The above-noted illustrative embodiment of the invention will be described with reference to simulations based on an exemplary echo canceler system configuration as shown in FIG. 1.
FIG. 1 shows a signal transmission system 10 including an adaptive filter 12 denoted Ĥz(z) and an echo path 14 having the transfer function Hz,ECHO(z). The signal x(k) is an input signal, and the signal y(k) is an echo signal generated by the echo path 14. The adaptive filter 12 synthesizes an estimate of the echo signal, and the estimate is subtracted from the actual echo signal y(k) in subtractor 16 to effectively cancel out the echo signal. The resulting signal e(k) is an error signal which is indicative of the quality of the echo cancellation process, i.e., the smaller the error signal e(k), the better the echo cancellation. Also shown, in dotted boxes, are filters 20, 22 and 24, denoted Hz,X(z), Hz,Y(z), and Hz,E(z), respectively, that may or may not be present in a given one of the simulations to be described below, depending on the particular configuration of the system 10. The filters 20, 22 and 24 are also referred to herein as X, Y and E filters, respectively.
It should be noted that the illustrative embodiment of the invention comprises the adaptive filter 12, denoted Ĥz(z), subtractor 16, and filter 22, denoted Hz,Y(z). The echo path 14, denoted Hz,ECHO(z), is a simulated echo path and thus not part of the illustrative embodiment of the invention. The filters 20 and 24, denoted Hz,X(z) and Hz,E(z), respectively, are also not part of the illustrative embodiment of the invention. The former is introduced as a means to create a meaningful excitation signal for the simulations and the latter is introduced as a means to derive a meaningful signal to monitor during simulation.
If in a system such as that described above an impedance ZS(s) is used to balance a signal transmission loop with impedance ZL(s), an echo path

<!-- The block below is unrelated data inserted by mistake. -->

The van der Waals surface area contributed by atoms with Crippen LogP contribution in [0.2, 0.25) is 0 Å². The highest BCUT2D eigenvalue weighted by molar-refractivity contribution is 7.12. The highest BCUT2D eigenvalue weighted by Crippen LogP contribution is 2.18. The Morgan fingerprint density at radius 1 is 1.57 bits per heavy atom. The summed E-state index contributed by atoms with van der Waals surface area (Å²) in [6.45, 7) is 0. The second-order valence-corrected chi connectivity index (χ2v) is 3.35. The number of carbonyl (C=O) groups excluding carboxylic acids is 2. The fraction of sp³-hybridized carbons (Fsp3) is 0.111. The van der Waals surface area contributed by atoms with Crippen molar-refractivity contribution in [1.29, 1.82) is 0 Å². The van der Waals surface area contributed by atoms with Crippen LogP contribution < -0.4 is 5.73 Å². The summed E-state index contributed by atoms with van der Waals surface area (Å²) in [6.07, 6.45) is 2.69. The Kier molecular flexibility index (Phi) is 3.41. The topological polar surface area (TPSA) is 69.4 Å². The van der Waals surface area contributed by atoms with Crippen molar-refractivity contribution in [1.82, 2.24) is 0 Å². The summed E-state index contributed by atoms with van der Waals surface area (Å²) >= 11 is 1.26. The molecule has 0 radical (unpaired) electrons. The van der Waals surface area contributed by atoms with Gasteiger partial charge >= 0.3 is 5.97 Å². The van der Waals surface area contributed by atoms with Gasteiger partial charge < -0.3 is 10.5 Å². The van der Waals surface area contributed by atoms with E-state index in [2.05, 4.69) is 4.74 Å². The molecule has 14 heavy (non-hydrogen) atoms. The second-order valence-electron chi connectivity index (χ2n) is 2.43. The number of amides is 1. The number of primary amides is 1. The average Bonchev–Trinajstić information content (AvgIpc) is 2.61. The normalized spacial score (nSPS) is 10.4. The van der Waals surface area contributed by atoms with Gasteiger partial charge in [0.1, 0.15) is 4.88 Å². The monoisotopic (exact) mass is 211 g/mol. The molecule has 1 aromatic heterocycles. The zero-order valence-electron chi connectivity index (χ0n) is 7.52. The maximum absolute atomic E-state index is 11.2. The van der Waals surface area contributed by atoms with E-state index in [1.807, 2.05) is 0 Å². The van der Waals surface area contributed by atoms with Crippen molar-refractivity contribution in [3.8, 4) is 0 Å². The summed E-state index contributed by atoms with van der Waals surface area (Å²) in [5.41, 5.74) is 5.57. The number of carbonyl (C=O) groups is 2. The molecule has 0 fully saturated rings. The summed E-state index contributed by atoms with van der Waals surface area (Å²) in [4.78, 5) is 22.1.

is created. For the following simulations used to illustrate the invention, the simplifying assumption will be made that Equation (1) completely defines the echo path. In other words, any highpass filtering or equalization that may also be present in the echo path is neglected. However, since this highpass filtering or equalization can also introduce low-frequency poles, it should be noted that the techniques of the invention used to overcome the low-frequency pole introduced by Equation (1) also simultaneously work to overcome any low-frequency poles introduced by these other mechanisms.
Additionally, it will be assumed for the simulations described herein that the balancing impedance is a 600 ohm resistor RS in series with a 2.16 microfarad capacitor CS, and that the loop impedance is a 900 ohm resistor RL. It should be understood that this an arbitrary choice for purposes of illustration only. The techniques of the invention can of course be utilized with other impedance values. Advantageously, the techniques of the invention can overcome the effects of low-frequency poles in the echo path without specific knowledge of the number and/or locations of these low-frequency poles.
With the above choice of impedances, it is straightforward to calculate that
The low-frequency pole is at
A bilinear transformation gives as the discrete-time approximation of Hs,ECHO(s)
with T denoting the sampling period, assumed to be 125 microseconds (8 kHz sampling rate).